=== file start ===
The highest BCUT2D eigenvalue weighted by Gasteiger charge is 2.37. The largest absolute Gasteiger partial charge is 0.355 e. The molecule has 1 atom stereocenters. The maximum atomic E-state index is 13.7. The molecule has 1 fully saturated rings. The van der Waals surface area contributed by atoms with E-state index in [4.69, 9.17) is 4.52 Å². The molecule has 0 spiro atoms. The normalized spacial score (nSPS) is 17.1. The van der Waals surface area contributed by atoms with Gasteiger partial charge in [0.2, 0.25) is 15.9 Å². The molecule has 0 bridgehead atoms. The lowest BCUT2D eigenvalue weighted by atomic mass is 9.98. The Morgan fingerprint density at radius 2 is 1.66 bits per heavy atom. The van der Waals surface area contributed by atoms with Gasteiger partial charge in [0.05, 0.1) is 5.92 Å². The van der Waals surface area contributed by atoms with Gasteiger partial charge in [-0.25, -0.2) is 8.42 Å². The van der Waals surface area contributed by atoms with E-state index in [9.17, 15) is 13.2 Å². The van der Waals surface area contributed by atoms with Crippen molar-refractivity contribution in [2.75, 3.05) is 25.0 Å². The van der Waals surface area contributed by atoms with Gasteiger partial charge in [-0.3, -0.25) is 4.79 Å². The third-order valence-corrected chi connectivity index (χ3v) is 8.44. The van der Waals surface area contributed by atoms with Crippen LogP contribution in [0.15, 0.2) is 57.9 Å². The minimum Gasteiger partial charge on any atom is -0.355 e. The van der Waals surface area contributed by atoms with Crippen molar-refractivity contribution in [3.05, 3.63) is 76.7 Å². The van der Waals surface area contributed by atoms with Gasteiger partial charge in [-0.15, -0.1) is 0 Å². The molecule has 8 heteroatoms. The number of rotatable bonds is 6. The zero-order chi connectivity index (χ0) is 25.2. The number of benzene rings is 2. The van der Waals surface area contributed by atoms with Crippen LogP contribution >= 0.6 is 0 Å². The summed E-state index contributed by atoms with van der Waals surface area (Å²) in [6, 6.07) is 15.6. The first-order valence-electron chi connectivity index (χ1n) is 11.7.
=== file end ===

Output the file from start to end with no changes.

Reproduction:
The highest BCUT2D eigenvalue weighted by Gasteiger charge is 2.37. The largest absolute Gasteiger partial charge is 0.355 e. The molecule has 1 atom stereocenters. The maximum atomic E-state index is 13.7. The molecule has 1 fully saturated rings. The van der Waals surface area contributed by atoms with E-state index in [4.69, 9.17) is 4.52 Å². The molecule has 0 spiro atoms. The normalized spacial score (nSPS) is 17.1. The van der Waals surface area contributed by atoms with Gasteiger partial charge in [0.2, 0.25) is 15.9 Å². The molecule has 0 bridgehead atoms. The lowest BCUT2D eigenvalue weighted by atomic mass is 9.98. The Morgan fingerprint density at radius 2 is 1.66 bits per heavy atom. The van der Waals surface area contributed by atoms with Gasteiger partial charge in [0.05, 0.1) is 5.92 Å². The van der Waals surface area contributed by atoms with Gasteiger partial charge in [-0.25, -0.2) is 8.42 Å². The van der Waals surface area contributed by atoms with E-state index in [9.17, 15) is 13.2 Å². The van der Waals surface area contributed by atoms with Crippen molar-refractivity contribution in [2.75, 3.05) is 25.0 Å². The van der Waals surface area contributed by atoms with Gasteiger partial charge in [-0.3, -0.25) is 4.79 Å². The third-order valence-corrected chi connectivity index (χ3v) is 8.44. The van der Waals surface area contributed by atoms with Crippen LogP contribution in [0.15, 0.2) is 57.9 Å². The minimum Gasteiger partial charge on any atom is -0.355 e. The van der Waals surface area contributed by atoms with Crippen molar-refractivity contribution in [3.05, 3.63) is 76.7 Å². The van der Waals surface area contributed by atoms with Gasteiger partial charge in [-0.15, -0.1) is 0 Å². The molecule has 8 heteroatoms. The number of rotatable bonds is 6. The zero-order chi connectivity index (χ0) is 25.2. The number of benzene rings is 2. The van der Waals surface area contributed by atoms with Crippen LogP contribution >= 0.6 is 0 Å². The summed E-state index contributed by atoms with van der Waals surface area (Å²) in [6, 6.07) is 15.6. The first-order valence-electron chi connectivity index (χ1n) is 11.7.